Whoever, for the purpose of seeking illegitimate commercial benefit, gives property to any foreign public official or official of an international public organization, shall be punished in accordance with the provisions of the preceding paragraph.[1] (emphasis added)

The Amendment, which takes effect on May 1, 2011, is short and direct, and contains no affirmative defenses or exceptions. Significantly, while the PRC has long banned the making of bribes to PRC officials, the Amendment marks the PRC’s first stab at prohibiting the payment of bribes to non-PRC public officials. 


The PRC Criminal Law applies to all PRC citizens (wherever located); all natural persons in the PRC regardless of nationality; and all companies, enterprises, and institutions organized under PRC law. Thus, in addition to PRC domestic companies, the PRC Criminal Law applies to all business entities organized under PRC law, including joint ventures, wholly foreign-owned enterprises (“WFOE”)[2] and representative offices.

Both PRC companies and non-PRC companies alike must therefore remain cognizant of the Amendment. Any joint venture or other business entity formed under PRC law – including ones involving non-PRC companies – may be criminally liable under the Amendment. Non-PRC companies with representative offices in the PRC may also be subject to the Amendment.

Interpretation of the Amendment

The Amendment is brand new and contains several key undefined terms, such as “illegitimate commercial benefit,” “property,” and “foreign public official.” While these key terms are surely to be defined or at least explained in the future, companies and individuals in the meantime are left with only interpretations of similar terms in existing anti-bribery laws for guidance. 

“Illegitimate Commercial Benefit”

On November 28, 2010, the Supreme People’s Court (“SPC”) and Supreme People’s Procuratorate (“SPP”) jointly issued their Opinion on Some Issues Concerning the Application of the Law in Criminal Commercial Bribery Cases (the “Opinion”), which sheds some light on the meaning of the phrase “illegitimate commercial benefit.”  According to the Opinion, the phrase “seeking illegitimate benefits” in the PRC Criminal Law’s commercial bribery law means seeking any advantage in violation of laws, regulations, rules or policies, or requiring the other party to provide assistance or facilitation in violation of laws, regulations, rules, policies or industry codes of practice.

The PRC may very well end up applying this broad definition to the term “illegitimate commercial benefit” in the Amendment. If so, the Amendment will criminalize the making of bribes to foreign officials in exchange for any commercial advantage. This would clearly include securing new contracts and renewing existing ones, and would likely include other benefits such as favorable contract terms in otherwise lawful contracts.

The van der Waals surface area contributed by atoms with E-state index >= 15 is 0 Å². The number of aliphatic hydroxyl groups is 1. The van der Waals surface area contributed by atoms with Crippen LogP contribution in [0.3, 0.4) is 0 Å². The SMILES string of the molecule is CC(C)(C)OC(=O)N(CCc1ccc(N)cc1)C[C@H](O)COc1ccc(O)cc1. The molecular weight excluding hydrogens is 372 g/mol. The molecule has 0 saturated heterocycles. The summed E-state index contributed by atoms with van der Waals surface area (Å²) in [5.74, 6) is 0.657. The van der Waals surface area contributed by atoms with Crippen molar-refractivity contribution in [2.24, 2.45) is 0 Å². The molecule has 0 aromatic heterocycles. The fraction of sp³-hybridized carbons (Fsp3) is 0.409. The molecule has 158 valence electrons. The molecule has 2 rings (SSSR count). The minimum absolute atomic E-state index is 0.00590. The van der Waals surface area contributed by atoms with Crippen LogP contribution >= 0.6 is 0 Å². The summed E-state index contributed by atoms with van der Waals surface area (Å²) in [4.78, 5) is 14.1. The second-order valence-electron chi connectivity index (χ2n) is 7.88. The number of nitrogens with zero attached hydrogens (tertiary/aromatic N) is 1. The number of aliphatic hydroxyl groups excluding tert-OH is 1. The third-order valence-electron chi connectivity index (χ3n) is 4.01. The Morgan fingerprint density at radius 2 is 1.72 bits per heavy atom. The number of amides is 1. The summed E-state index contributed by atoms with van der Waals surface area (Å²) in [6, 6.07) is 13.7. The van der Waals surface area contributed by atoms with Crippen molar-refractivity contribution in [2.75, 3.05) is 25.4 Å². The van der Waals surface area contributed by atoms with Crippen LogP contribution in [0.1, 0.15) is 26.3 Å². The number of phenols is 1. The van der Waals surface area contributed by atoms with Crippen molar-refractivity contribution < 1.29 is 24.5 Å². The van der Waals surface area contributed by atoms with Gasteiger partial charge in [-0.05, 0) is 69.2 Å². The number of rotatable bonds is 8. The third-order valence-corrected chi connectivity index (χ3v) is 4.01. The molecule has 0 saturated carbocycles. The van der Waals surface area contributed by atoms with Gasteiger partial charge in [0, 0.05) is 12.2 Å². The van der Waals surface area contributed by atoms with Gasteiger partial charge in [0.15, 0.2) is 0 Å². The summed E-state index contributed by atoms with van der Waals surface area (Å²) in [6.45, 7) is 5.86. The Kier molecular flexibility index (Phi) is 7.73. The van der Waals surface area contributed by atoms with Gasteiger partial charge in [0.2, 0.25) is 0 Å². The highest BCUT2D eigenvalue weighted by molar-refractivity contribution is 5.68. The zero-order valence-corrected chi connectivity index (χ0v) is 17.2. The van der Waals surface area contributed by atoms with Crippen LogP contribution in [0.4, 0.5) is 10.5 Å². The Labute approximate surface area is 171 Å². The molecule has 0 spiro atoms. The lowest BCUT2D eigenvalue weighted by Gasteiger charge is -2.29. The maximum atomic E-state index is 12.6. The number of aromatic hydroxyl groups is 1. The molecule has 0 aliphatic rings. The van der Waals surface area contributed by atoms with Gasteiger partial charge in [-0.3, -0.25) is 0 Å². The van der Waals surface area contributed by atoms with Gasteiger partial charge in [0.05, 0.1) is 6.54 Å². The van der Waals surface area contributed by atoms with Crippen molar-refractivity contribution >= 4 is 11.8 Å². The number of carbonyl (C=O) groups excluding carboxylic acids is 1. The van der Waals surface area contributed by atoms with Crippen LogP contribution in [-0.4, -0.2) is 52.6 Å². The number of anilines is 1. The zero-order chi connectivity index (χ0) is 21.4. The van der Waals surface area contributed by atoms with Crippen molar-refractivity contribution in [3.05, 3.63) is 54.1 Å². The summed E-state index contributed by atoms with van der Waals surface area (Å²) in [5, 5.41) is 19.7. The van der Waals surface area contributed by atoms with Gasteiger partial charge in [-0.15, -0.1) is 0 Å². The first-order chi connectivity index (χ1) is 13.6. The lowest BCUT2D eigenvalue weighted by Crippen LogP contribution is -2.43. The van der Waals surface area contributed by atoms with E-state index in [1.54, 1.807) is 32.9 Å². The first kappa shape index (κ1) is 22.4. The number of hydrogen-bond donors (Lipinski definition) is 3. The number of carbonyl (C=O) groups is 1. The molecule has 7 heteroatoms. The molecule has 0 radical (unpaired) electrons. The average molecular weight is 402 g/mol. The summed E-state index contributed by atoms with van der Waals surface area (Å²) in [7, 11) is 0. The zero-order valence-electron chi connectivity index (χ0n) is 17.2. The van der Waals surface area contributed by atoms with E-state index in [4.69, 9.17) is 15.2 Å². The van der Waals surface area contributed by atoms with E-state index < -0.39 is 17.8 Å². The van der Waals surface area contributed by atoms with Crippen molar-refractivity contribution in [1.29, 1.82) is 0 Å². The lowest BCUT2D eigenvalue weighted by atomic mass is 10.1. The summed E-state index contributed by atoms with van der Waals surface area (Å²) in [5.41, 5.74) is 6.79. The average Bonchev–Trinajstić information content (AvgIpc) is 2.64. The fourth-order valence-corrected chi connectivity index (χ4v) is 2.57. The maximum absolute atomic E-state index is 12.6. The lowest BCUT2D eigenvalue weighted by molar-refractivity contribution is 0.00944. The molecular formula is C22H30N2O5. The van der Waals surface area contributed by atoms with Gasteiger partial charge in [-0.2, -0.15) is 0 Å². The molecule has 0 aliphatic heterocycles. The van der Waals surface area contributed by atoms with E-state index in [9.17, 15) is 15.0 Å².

The Opinion also provides guidance on the definition of “property” in the context of the PRC anti-bribery laws. According to the Opinion, the term “property” in the PRC Criminal Law anti-bribery laws includes any property interest that can be quantified with a monetary value.

Moreover, at least in theory, there is a monetary threshold for criminal prosecution under the pre-existing official bribery laws. According to the Threshold for Criminal Prosecution in Bribery Cases issued by the SPP, criminal prosecution for bribery is justified only if the property offered is at least RMB10,000 for an individual, or at least RMB200,000 for an entity. According to the Opinion, however, other factors are also considered in determining whether criminal prosecution is warranted, including past contacts between the offeree and offeror, whether the offeree and offeror are relatives or friends, the reason for the offer, whether the offeror made any request in connection with the offeree’s official position and whether the offeree actually rewarded the offeror by using his or her official position in a corrupt manner.

Though the term “property” as used in the Amendment has not yet been defined or otherwise interpreted, it is reasonable to predict that the term will be given the same meaning it has been given in other parts the criminal law, i.e., any property interest that can be quantified with a monetary value. If so, the term will cover expense reimbursements, entertainment, gifts and any other benefits that can be assigned a monetary value.

“Foreign Public Official”